Advice?


image of paper with the word,"advice"

Many times I have spoken to parents who have expressed concern about the development of a child’s speech and language. Some parents became aware of a difference in the way the child communicated because they compared the child to siblings. Other times, the mother noticed that children of similar age said more words during interactions. Primarily, the parent simply had a feeling that something was wrong. Typically when a parent thinks something is wrong, mom or dad is absolutely correct. Regardless of how a parent comes to the notion that there is a speech and language delay, the most important thing is to take the next step.

It is not easy to confront that a child is experiencing difficulty in any area. Parents who pursue the questions and the answers experience are rewarded for the emotional strength. Research has shown that speech therapy, if needed, creates opportunities for parents to learn about speech development. Communication strategies that parents and children learn to use, often lessen stress. It may also improve what parents think about a child’s speech and language abilities and future. Hope is always good.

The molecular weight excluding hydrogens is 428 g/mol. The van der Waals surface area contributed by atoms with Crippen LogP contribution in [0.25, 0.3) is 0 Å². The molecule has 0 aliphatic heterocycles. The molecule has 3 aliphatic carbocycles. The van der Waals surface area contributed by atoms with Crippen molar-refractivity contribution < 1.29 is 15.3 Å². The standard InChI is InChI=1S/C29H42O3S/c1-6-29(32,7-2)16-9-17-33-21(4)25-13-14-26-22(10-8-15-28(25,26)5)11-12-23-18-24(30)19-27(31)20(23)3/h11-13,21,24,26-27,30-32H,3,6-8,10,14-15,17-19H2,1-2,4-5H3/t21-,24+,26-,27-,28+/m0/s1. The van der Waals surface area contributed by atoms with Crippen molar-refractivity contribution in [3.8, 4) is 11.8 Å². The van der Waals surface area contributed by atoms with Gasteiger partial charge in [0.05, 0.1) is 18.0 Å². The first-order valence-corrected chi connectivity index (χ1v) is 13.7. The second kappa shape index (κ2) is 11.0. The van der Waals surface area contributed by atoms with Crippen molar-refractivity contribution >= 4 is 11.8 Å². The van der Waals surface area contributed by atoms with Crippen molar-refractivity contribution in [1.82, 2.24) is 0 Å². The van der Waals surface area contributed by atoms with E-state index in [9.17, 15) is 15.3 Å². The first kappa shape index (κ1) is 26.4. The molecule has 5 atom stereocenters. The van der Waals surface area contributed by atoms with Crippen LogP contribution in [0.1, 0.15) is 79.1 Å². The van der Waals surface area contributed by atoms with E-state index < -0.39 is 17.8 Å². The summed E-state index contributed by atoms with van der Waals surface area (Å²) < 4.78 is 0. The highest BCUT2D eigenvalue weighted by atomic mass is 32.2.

There are resources for parents to think about when considering help for a suspected speech problem. Going right to professionals is certainly a sure way to get answers quickly. Based on the age of the child, resources vary. Children under three benefit from contact with Early Intervention. Children over three can get help through the Child Study Team at your local school district. Also, seek the help of a local speech pathologist at a hospital or private practice.

Tiptop Speech will continue to explore more on this and other topics. Please like us on Facebook and stay connected!

Ayana Webb, M.A., CCC-SLP

Senior Speech Pathologist at Tiptop Speech

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